When deploying an ATM at a business, the owner must take security into consideration. This is especially important if the store or retailer only accepts cash as payment. Consumers that withdraw money want to make sure their information isn't compromised, resulting in theft or fraudulent activity occurring under their name. If something happens to their card and the source of activity comes from a retailer's ATM, then it's possible the shop will lose a significant amount of business from wary customers. Vigilance and understanding of criminal activities regarding cash dispensers enable a greater level of security and consumer confidence.
The most common and visible threat in compromising ATM security is skimmers. Criminals and other dubious figures integrate these devices either externally or internally to grab key information during a transaction. That includes the card number, PIN and the bank accounts linked to the card. With this information in hand, a criminal can easily extract money from the account or perform other actions such as launder money or set up fraudulent accounts that, when uncovered, would initially point to the innocent mark.
In order to combat this situation, many organizations are working to identity areas where security can improve. The Payment Card Industry's Security Standards Council established a standards guide that explains all the best practices that a business or bank should undertake to prevent ATMs from being used for criminal purposes.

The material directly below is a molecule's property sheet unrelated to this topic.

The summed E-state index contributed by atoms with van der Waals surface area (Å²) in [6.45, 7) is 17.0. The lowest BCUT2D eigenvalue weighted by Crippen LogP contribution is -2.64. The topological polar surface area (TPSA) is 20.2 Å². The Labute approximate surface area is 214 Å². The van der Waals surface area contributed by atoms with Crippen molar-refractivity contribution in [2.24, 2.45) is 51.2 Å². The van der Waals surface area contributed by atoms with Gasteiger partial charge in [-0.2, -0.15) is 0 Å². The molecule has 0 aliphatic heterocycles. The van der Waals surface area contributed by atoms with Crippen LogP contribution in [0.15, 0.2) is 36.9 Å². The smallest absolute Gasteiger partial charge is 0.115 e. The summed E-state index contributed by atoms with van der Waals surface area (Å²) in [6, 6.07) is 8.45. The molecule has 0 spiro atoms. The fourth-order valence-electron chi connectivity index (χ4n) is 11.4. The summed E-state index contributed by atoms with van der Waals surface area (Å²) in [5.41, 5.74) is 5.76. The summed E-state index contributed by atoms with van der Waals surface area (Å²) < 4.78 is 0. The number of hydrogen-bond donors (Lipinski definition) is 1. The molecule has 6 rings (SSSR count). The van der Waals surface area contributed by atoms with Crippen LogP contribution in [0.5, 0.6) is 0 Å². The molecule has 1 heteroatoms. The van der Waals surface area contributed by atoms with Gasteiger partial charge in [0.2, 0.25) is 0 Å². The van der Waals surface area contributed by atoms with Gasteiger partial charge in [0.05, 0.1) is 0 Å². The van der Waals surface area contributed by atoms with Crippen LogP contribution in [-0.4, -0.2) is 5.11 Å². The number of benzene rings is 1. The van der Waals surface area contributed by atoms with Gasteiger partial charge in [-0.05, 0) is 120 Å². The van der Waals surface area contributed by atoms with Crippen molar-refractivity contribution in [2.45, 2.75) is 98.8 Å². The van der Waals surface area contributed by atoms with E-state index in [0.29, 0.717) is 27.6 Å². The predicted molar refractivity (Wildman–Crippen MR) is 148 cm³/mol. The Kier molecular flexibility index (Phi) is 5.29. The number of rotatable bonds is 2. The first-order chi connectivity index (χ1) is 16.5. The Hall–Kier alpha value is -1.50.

One example of those best practices is preventing the ATM from suffering from attacks that aim to retain the payment card. It refers to the Lebanese Loop, a type of card trapping trick where crooks place a plastic sleeve on the machine's card slot that prevents its exit. While customers get angry from being unable to use their card or get it back, a criminal waits for the patrons to leave before secretly removing the sleeve, recovering the card and utilizing the PIN they memorized to use the card and empty the account.
Such terms are all over the place, which is why the European ATM Security Team announced a new guideline, the "Standardization of Terminology for locations of Card Data Compromise devices at ATMs," to address this issue. While applying specifically to European issues, American businesses can learn about the various skimmers and how they function. With many evolving from mere card readers at the throat of the card slot, the sophistication of these devices is enough where they're undetectable without significant inspection. Through great care and vigilance, businesses can mitigate the impact of skimmers at the ATM.
December 9, 2015